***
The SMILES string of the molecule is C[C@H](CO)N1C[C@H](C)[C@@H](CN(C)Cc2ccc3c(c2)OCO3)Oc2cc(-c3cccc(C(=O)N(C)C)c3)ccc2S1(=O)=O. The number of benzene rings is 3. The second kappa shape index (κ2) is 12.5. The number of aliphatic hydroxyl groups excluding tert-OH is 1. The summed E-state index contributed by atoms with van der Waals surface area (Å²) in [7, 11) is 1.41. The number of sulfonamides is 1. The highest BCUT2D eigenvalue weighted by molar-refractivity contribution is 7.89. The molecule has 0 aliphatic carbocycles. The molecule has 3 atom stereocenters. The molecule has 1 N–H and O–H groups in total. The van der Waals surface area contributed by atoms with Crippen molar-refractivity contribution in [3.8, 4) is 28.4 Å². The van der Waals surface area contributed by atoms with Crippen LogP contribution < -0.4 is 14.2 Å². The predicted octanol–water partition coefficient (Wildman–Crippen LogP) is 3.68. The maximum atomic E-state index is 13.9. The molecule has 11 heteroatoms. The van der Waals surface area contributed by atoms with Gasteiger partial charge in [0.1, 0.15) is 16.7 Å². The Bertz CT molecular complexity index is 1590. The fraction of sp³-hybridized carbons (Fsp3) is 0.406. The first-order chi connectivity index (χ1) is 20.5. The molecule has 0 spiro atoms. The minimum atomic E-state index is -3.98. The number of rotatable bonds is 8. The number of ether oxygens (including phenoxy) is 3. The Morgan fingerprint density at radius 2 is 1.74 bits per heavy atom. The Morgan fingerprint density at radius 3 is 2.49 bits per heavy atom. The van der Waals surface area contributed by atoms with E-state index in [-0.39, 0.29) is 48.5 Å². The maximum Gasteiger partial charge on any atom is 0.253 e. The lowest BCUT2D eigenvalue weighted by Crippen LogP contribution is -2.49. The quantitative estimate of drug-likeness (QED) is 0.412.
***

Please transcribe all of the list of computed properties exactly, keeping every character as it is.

The SMILES string of the molecule is C[C@H](CO)N1C[C@H](C)[C@@H](CN(C)Cc2ccc3c(c2)OCO3)Oc2cc(-c3cccc(C(=O)N(C)C)c3)ccc2S1(=O)=O. The number of benzene rings is 3. The second kappa shape index (κ2) is 12.5. The number of aliphatic hydroxyl groups excluding tert-OH is 1. The summed E-state index contributed by atoms with van der Waals surface area (Å²) in [7, 11) is 1.41. The number of sulfonamides is 1. The highest BCUT2D eigenvalue weighted by molar-refractivity contribution is 7.89. The molecule has 0 aliphatic carbocycles. The molecule has 3 atom stereocenters. The molecule has 1 N–H and O–H groups in total. The van der Waals surface area contributed by atoms with Crippen molar-refractivity contribution in [3.8, 4) is 28.4 Å². The van der Waals surface area contributed by atoms with Crippen LogP contribution < -0.4 is 14.2 Å². The predicted octanol–water partition coefficient (Wildman–Crippen LogP) is 3.68. The maximum atomic E-state index is 13.9. The molecule has 11 heteroatoms. The van der Waals surface area contributed by atoms with Gasteiger partial charge in [0.1, 0.15) is 16.7 Å². The Bertz CT molecular complexity index is 1590. The fraction of sp³-hybridized carbons (Fsp3) is 0.406. The first-order chi connectivity index (χ1) is 20.5. The molecule has 0 spiro atoms. The minimum atomic E-state index is -3.98. The number of rotatable bonds is 8. The number of ether oxygens (including phenoxy) is 3. The Morgan fingerprint density at radius 2 is 1.74 bits per heavy atom. The Morgan fingerprint density at radius 3 is 2.49 bits per heavy atom. The van der Waals surface area contributed by atoms with E-state index in [-0.39, 0.29) is 48.5 Å². The maximum Gasteiger partial charge on any atom is 0.253 e. The lowest BCUT2D eigenvalue weighted by Crippen LogP contribution is -2.49. The quantitative estimate of drug-likeness (QED) is 0.412.